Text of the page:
The Sudanese Revolutionary Front (SRF) – an umbrella organization bringing together all the rebel forces fighting the government – called on the president to step down unconditionally. Urging the national armed forces to take the side of the protesters, the SRF, in a statement, called upon “the national army to protect the revolution and its gains and to facilitate the smooth transition of power.”
The front has also called upon organizations spearheading the demonstrations to work out the details of the program and the timeline for the transitional government, which, the protesters hope, will replace the current government after the fall of Bashir’s regime, and run the country for four years before calling for an election.
Further, by urging the Sudanese Professionals Association (SPA) and other unions and parties heading the protests to turn the Declaration of Freedom and Change they had signed on January 1 into a political charter, the SRF seems to have implied that it will be recognizing as legitimate the transitional government envisioned in the declaration.
This declaration insisted on immediate “withdrawal of Bashir and his regime from the rule of the country” and the “formation of a national transitional government.. by the consensus of all factions of the Sudanese people to govern for four years.” Among the primary tasks set before this new government was bringing an end to the war in Darfur and the Two Areas and addressing “its effects, including the voluntary return of refugees and displaced persons to their places of origin.”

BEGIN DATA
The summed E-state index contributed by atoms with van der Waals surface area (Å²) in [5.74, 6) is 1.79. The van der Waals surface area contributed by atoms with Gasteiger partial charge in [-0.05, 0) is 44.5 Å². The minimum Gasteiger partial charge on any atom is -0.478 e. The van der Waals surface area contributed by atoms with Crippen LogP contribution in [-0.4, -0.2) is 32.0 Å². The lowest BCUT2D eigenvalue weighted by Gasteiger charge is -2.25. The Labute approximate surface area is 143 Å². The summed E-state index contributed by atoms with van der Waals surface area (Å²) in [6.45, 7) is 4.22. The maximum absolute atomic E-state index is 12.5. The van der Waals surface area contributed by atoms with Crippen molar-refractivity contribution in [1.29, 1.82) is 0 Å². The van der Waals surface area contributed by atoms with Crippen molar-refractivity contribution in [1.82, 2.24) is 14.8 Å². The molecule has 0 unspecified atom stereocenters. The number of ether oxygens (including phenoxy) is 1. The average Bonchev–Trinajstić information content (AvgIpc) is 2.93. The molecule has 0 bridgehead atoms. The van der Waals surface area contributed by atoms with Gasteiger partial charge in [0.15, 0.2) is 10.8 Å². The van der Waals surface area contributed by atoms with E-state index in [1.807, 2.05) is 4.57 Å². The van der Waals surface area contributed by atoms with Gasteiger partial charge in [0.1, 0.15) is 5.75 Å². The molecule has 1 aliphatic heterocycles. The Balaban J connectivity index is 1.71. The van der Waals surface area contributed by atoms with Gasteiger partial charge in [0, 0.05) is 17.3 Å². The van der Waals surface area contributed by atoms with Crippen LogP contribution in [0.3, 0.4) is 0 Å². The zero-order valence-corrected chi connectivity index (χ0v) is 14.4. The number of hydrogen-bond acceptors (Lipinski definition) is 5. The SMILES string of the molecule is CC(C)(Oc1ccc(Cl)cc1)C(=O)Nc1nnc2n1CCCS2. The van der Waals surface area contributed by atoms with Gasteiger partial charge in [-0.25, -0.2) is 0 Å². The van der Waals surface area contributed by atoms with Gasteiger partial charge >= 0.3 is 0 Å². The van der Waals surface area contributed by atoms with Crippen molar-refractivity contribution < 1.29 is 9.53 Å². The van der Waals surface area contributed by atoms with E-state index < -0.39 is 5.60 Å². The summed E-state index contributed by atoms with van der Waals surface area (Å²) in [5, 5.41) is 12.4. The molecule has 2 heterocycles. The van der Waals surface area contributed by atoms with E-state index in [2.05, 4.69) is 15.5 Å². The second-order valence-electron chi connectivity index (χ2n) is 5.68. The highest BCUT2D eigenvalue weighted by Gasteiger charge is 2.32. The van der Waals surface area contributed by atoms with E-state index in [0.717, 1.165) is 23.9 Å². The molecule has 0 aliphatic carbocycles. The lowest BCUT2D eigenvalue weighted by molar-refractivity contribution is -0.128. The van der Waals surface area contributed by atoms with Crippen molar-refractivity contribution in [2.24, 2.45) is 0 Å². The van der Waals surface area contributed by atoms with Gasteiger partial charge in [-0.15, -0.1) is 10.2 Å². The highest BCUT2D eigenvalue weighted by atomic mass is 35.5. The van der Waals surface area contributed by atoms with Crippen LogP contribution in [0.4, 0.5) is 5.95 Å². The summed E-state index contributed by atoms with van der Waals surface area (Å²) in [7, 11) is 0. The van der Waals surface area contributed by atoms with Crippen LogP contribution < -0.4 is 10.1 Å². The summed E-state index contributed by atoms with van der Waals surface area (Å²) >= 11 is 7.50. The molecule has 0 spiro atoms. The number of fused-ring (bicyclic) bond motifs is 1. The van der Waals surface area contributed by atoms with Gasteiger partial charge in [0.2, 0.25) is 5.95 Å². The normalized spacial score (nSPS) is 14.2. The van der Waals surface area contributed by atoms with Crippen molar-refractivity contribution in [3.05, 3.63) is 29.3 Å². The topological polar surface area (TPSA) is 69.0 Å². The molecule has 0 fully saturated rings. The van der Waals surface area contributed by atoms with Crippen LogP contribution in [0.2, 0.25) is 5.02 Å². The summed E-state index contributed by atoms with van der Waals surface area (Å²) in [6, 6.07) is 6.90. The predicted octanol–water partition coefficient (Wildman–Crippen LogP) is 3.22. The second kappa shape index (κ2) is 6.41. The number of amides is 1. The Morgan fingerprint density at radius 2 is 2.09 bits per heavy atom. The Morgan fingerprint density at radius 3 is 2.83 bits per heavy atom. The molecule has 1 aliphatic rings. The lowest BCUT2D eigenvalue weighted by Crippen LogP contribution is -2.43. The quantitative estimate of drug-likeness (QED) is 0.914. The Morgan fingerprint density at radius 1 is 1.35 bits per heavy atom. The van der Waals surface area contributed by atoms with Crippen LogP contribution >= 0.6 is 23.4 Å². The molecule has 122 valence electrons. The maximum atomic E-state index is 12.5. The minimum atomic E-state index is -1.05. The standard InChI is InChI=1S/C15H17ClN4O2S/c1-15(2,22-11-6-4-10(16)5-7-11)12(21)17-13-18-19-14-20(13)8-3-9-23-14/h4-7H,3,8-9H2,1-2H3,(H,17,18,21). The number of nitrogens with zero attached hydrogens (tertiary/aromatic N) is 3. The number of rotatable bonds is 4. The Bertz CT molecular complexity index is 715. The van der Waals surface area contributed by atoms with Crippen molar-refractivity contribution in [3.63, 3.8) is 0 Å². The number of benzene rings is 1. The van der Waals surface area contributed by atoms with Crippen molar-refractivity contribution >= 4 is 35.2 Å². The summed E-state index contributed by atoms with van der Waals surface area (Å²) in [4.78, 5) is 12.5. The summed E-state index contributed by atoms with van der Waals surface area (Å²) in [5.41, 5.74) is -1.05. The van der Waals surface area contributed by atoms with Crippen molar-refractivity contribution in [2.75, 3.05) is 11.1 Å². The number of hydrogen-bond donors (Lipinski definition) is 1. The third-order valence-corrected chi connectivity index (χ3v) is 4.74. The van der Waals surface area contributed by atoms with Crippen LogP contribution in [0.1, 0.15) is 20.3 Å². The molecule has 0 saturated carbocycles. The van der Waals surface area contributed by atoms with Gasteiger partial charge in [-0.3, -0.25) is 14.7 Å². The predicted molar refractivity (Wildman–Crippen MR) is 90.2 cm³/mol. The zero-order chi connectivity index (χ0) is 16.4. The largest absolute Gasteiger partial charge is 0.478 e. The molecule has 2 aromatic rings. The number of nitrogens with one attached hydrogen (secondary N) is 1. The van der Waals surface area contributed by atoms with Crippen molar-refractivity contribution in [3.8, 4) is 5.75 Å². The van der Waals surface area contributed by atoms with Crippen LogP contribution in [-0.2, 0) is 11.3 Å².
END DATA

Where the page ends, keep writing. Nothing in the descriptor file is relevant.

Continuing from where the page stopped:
Apart from taking measures to relieve the economic burden suffered by the Sudanese people, the envisioned transitional government, according to this document, must be tasked with prosecution of those security personnel guilty of killing civilians, and with “[e]stablishment of a comprehensive constitutional conference to resolve all national issues and the formation of the National Committee of the Constitution.”
Two days before the SRF gave the call to prepare a political charter, the leading opposition figure, Al-Sadiq al-Mahdi, who heads the centrist National Umma Party and the Sudan Call coalition, said the drafting of the “Freedom and Change Charter” has been completed, with the details of the program before the transitional government and the timeline for its implementation elaborated. The charter will soon be presented before other opposition parties, civil society groups and unions to arrive at consensus.
The coalition crumbles
In the meantime, the Federal Umma Party (FUP), which, for a decade, has been in the government as a coalition partner of the ruling National Congress Party headed by Bashir – announced its withdrawal from the government. The FUP is a splinter of the National Umma Party.
This would mean a significant blow to the government whose minister of culture is from FUP. However, this minister, Omer Suleiman, has been removed from the party for refusing to abide by the decision of withdrawing support. Discounting Suleiman’s ministry, a total of three ministries in the Darfur region, eight seats in the lower house of the parliament and one seat in the upper house, apart from the many more in a number of State legislatures, are held by FUP members.
FUP is the third ruling partner to have withdrawn from the ruling coalition as the demonstrators in the streets of Sudan are increasingly making it clear that the fall of Bashir’s regime is inevitable.